An ambitious, remarkable and moving novel about who we are: our past, present and future, and our connection to this land.
SHORTLISTED FOR THE 2018 MILES FRANKLIN LITERARY AWARD.
‘Storyland is a worthy contender for the Great Australian Novel – encompassing, ambitious’ Readings
In 1796, a young cabin boy, Will Martin, goes on a voyage of discovery in the Tom Thumb with Matthew Flinders and Mr Bass: two men and a boy in a tiny boat on an exploratory journey south from Sydney Cove to the Illawarra, full of hope and dreams, daring and fearfulness.
Set on the banks of Lake Illawarra and spanning four centuries, Storyland is a unique and compelling novel of people and place – which tells in essence the story of Australia. Told in an unfurling narrative of interlinking stories, in a style reminiscent of David Mitchell’s Cloud Atlas, McKinnon weaves together the stories of Will Martin together with the stories of four others: a desperate ex-convict, Hawker, who commits an act of terrible brutality; Lola, who in 1900 runs a dairy farm on the Illawarra with her brother and sister, when they come under suspicion for a crime they did not commit; Bel, a young girl who goes on a rafting adventure with her friends in 1998 and is unexpectedly caught up in violent events; and in 2033, Nada, who sees her world start to crumble apart. Intriguingly, all these characters are all connected – not only through the same land and water they inhabit over the decades, but also by tendrils of blood, history, memory and property…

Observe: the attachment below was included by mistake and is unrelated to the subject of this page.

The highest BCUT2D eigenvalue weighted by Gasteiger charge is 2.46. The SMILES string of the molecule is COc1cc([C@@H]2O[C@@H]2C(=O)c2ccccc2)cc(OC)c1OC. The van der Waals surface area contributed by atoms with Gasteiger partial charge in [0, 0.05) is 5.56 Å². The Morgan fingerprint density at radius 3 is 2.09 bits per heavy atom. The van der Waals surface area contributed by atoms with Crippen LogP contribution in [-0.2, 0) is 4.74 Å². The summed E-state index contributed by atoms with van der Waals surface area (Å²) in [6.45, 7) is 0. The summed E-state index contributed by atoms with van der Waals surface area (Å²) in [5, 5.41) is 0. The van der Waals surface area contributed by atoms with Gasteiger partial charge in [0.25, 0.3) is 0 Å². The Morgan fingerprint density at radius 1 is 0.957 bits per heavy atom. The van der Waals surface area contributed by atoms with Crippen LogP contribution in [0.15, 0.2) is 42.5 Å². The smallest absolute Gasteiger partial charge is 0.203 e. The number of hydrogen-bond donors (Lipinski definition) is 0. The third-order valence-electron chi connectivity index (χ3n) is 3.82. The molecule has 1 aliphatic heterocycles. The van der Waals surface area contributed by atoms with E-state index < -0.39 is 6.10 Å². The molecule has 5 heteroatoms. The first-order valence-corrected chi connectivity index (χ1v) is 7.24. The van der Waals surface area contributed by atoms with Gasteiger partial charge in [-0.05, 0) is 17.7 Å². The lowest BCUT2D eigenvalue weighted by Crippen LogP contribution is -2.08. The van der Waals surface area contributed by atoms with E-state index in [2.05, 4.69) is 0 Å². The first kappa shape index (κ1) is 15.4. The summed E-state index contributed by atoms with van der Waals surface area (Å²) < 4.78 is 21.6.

Compelling, thrilling and ambitious, Storyland is our story, the story of Australia. ‘The land is a book waiting to be read’ as one of the characters says – and this novel tells us an unforgettable and unputdownable story of our history, our present and our future.
Storyland was shortlisted for the 2018 Miles Franklin Award, the Barbara Jefferis Award and the Voss Award.
‘A beautifully woven story … a devastating retelling of man’s effect on the land and the native people, and offers a chilling insight into what may come to pass with climate change. Storyland is reminiscent of Patrick White’s A Fringe of Leaves, Kate Grenville’s The Secret River and The Lieutenant … and even, dare I say, a bit of Tim Winton’s Cloudstreet.’ Books+Publishing
‘Impressive … a haunted and haunting power’ The Australian
‘Breathtaking … simply stunning.’ Herald Sun
‘This is a book I will return to multiple times, both for its beauty and subtlety and for the sheer pleasure of experiencing the world it reflects.’ Otago Daily Times
‘It just might be the real story of Australia’ Qantas Magazine